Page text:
Migration Time

Barker-Ewing, Rafting, Wildlife

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Last weekend at my home in Bozeman, I was startled to awareness by a distinct clattering that reminded me of summer afternoons on the Snake River. Except much, much louder. Entranced, I listened for a moment, wandered to the backyard, and gazed skyward for the source. Turns out the cacophonous clattering was emanating from a large flock of at least 60 Sandhill Cranes. They wheeled above me in giant circles, calling out in unison while rising higher and higher into the sky. I was mesmerized. Though I’ve often seen Sandhill Cranes along the Snake River, I’ve never seen more than five or six at a time. And here I was, seeing dozens and dozens, right in the middle of town. It was migration time.

Sandhill Cranes have many distinct vocalizations, but the one we most commonly associate with these majestic birds is that trademark squeaky clatter. The Cornell Bird Guide tells us that the tone is derived within the bird’s long trachea, which serves to lower the pitch of the vocalization and creates multi-layered overtones. To hear such an enormous flock calling out together was a truly memorable experience.

…continue reading Migration Time

It’s tick season!

Barker-Ewing, Hiking & Climbing, Jackson Hole, Rafting, Wildlife

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images-1It’s tick season!

This time of year, we welcome visitors from all around the country to beautiful Jackson Hole. And for those of you from the East Coast, the thought of “tick season” might be truly scary.

The good news: our Barker-Ewing scenic raft trips don’t travel through tick habitat, so we’re extremely unlikely to encounter them on the river. But many folks who float with us will also be hiking or biking in the woods around our valley, and should pay special attention to tick prevention. …continue reading It’s tick season!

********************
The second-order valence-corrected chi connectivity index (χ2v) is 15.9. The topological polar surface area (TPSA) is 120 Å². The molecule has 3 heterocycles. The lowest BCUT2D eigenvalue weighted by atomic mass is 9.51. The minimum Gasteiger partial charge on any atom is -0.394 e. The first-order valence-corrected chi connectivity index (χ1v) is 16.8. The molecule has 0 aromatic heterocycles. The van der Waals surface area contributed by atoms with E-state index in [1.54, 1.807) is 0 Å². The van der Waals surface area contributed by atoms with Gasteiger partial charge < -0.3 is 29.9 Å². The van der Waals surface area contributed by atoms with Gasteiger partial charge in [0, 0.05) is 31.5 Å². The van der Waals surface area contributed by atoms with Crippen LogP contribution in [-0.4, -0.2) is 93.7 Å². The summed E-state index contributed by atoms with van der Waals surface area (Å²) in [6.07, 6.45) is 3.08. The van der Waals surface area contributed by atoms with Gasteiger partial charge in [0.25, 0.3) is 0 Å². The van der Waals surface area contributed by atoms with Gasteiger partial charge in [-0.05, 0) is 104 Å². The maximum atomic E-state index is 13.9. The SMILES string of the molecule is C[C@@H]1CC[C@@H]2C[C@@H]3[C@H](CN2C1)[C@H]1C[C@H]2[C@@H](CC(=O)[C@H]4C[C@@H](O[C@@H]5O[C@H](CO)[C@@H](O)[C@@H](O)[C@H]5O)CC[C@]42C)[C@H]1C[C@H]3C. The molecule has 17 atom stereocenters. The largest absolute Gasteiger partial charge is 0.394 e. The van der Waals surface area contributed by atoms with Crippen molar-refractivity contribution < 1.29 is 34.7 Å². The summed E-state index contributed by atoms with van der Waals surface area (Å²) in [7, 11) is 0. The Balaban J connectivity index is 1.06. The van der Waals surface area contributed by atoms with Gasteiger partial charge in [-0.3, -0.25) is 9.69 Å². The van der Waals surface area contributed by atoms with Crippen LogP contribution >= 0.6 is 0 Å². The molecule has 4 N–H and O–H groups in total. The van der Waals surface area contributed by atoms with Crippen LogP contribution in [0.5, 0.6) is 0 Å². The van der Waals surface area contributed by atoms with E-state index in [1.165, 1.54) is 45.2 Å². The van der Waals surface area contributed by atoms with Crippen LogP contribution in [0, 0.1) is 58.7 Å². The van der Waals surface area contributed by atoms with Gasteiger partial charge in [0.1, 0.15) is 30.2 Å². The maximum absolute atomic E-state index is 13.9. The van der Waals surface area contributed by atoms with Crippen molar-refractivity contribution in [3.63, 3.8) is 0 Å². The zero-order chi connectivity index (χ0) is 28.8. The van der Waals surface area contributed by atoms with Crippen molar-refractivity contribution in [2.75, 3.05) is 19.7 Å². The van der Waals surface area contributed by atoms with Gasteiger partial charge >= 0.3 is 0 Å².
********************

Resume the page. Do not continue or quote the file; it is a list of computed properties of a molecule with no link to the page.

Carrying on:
Grand Teton National Park: The park that almost wasn’t

History, Wildlife

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Grand Teton National ParkIn addition to seeing amazing wildlife and stunning views, one of the things our guests always comment on about our scenic float trips is how much they learn from our guides about the history, geology and botany of the Park. So we thought we’d spend some time in our next few blog posts sharing a little about those things. Today it’s history.

We are incredibly lucky to have Grand Teton National Park. The formation of the park was one of the longest, most bitterly fought of all American conservation battles. It took 50 years and three separate governmental acts (holy cow!) whereas Yellowstone (the nation’s and the world’s first national park) took only two years from idea to reality.

The early years of Grand Teton National Park

As early as 1897, several proposals suggested expanding Yellowstone’s boundaries southward to encompass portions of northern Jackson Hole and protect migrating elk herds as well as including the Teton Range and northern Jackson Hole. Neither the Department of the Interior nor Congress acted on these early proposals. A small version of today’s park was eventually established in 1929, protecting the major peaks of the Teton Range and six glacial lakes at the base of the mountains. But much of the valley of Jackson Hole remained in private ownership so conservationists decided to seek private funds to purchase land in the Jackson Hole valley. …continue reading Grand Teton National Park: The park that almost wasn’t